Bosnia: Talks fail as Serbs take high ground

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THE GENEVA peace negotiations on Bosnia broke up last night after Serbian commanders conquered strategic high ground above Sarajevo and refused to withdraw their forces, prompting the Muslim-led government to boycott any further talks.

The failure in Geneva, together with increased military pressure on Sarajevo, was likely to renew political pressure from Washington for the use of Nato air power against the Serbs.

The presidents of Serbia and Croatia, together with their Bosnian allies, were all expected to leave Geneva last night, after waiting all day for a meeting with the Bosnian government. The Bosnian President, Alija Izetbegovic, who refused to attend talks yesterday, remained closeted with his advisers in a lakefront hotel.

Lord Owen and Thorvald Stoltenberg, the international mediators, were to meet President Izetbegovic today in an effort to persuade him to resume negotiations. Their spokesman, John Mills, spoke hopefully of a possible meeting of all the parties tomorrow.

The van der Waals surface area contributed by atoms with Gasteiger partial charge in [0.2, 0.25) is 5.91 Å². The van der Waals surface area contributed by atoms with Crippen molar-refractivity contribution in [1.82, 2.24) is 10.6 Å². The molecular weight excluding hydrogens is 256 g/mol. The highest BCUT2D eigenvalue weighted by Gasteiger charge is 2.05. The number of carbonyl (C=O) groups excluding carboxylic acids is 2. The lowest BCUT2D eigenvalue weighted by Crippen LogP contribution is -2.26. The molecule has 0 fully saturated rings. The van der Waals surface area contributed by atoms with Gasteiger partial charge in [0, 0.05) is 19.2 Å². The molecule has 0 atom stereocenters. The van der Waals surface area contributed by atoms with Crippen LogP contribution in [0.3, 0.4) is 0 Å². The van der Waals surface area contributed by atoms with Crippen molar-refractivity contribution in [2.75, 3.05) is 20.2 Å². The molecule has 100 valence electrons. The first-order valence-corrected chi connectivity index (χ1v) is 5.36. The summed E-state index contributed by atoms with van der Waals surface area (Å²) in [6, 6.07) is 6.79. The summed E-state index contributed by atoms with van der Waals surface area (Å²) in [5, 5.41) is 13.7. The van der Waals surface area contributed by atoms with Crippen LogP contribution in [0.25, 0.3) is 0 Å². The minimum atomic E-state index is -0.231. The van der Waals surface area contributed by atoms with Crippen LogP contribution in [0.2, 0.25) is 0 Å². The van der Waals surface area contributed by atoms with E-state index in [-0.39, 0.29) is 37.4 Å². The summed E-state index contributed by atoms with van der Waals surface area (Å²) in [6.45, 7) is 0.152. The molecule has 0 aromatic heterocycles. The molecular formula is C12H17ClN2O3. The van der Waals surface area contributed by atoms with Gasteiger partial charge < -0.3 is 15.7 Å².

'They've done what they've been able to do,' said Mr Mills. But there was little optimism among conference officials, rather a feeling that Serbian advances on the battlefield were now the dominant influence. Earlier, Mr Mills conceded that 'having no progress yesterday and no progress today is really serious'.

He said the Bosnian Serb military commander, General Ratko Mladic, had refused to withdraw his fighting men from high ground captured in the last few days. In brazen defiance of the UN's no-fly zone over Bosnia, Gen Mladic flew in his personal Gazelle helicopter to deliver his refusal to UN officers at Sarajevo airport. As a result, the Bosnian government's military commander had declined to attend a meeting called by the UN to resolve the issue.

The deadlock in Sarajevo was reproduced in Geneva, where Mr Izetbegovic claimed that President Milosevic of Serbia and the Bosnian Serb leader, Radovan Karadzic, had broken their promises to ensure the pull-back of Serbian forces.

'We were given promises by Karadzic that they would do that. The same promise was given to me by Milosevic last night. Those promises were not fulfilled,' Mr Izetbegovic said.

Military analysts in Geneva believe it would be almost unprecedented for the Bosnian Serbs to withdraw from conquered territory. 'Mladic has never yet given up a piece of land as far as I'm aware,' said one.